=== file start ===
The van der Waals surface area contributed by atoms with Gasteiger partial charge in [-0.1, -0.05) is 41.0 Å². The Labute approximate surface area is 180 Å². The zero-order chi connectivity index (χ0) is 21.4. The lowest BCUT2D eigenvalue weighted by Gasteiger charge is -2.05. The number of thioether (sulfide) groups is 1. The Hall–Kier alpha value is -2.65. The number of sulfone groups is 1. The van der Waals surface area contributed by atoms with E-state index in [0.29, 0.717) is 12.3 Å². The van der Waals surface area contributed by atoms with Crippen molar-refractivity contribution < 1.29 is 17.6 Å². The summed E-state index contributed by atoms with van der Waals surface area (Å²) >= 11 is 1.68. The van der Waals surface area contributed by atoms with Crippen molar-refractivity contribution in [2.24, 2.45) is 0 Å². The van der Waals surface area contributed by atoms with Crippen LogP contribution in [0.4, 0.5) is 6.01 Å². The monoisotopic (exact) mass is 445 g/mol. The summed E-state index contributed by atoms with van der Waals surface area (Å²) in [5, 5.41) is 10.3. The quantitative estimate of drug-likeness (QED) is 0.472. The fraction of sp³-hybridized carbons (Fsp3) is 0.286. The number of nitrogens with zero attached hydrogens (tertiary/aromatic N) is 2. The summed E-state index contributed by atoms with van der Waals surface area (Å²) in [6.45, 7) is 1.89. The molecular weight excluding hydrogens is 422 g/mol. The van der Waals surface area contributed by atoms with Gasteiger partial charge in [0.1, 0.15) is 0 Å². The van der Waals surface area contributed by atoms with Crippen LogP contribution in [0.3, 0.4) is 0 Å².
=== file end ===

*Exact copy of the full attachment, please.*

The van der Waals surface area contributed by atoms with Gasteiger partial charge in [-0.1, -0.05) is 41.0 Å². The Labute approximate surface area is 180 Å². The zero-order chi connectivity index (χ0) is 21.4. The lowest BCUT2D eigenvalue weighted by Gasteiger charge is -2.05. The number of thioether (sulfide) groups is 1. The Hall–Kier alpha value is -2.65. The number of sulfone groups is 1. The van der Waals surface area contributed by atoms with E-state index in [0.29, 0.717) is 12.3 Å². The van der Waals surface area contributed by atoms with Crippen molar-refractivity contribution < 1.29 is 17.6 Å². The summed E-state index contributed by atoms with van der Waals surface area (Å²) >= 11 is 1.68. The van der Waals surface area contributed by atoms with Crippen molar-refractivity contribution in [2.24, 2.45) is 0 Å². The van der Waals surface area contributed by atoms with Crippen LogP contribution in [0.4, 0.5) is 6.01 Å². The monoisotopic (exact) mass is 445 g/mol. The summed E-state index contributed by atoms with van der Waals surface area (Å²) in [5, 5.41) is 10.3. The quantitative estimate of drug-likeness (QED) is 0.472. The fraction of sp³-hybridized carbons (Fsp3) is 0.286. The number of nitrogens with zero attached hydrogens (tertiary/aromatic N) is 2. The summed E-state index contributed by atoms with van der Waals surface area (Å²) in [6.45, 7) is 1.89. The molecular weight excluding hydrogens is 422 g/mol. The van der Waals surface area contributed by atoms with Gasteiger partial charge in [0.1, 0.15) is 0 Å². The van der Waals surface area contributed by atoms with Crippen LogP contribution in [0.3, 0.4) is 0 Å².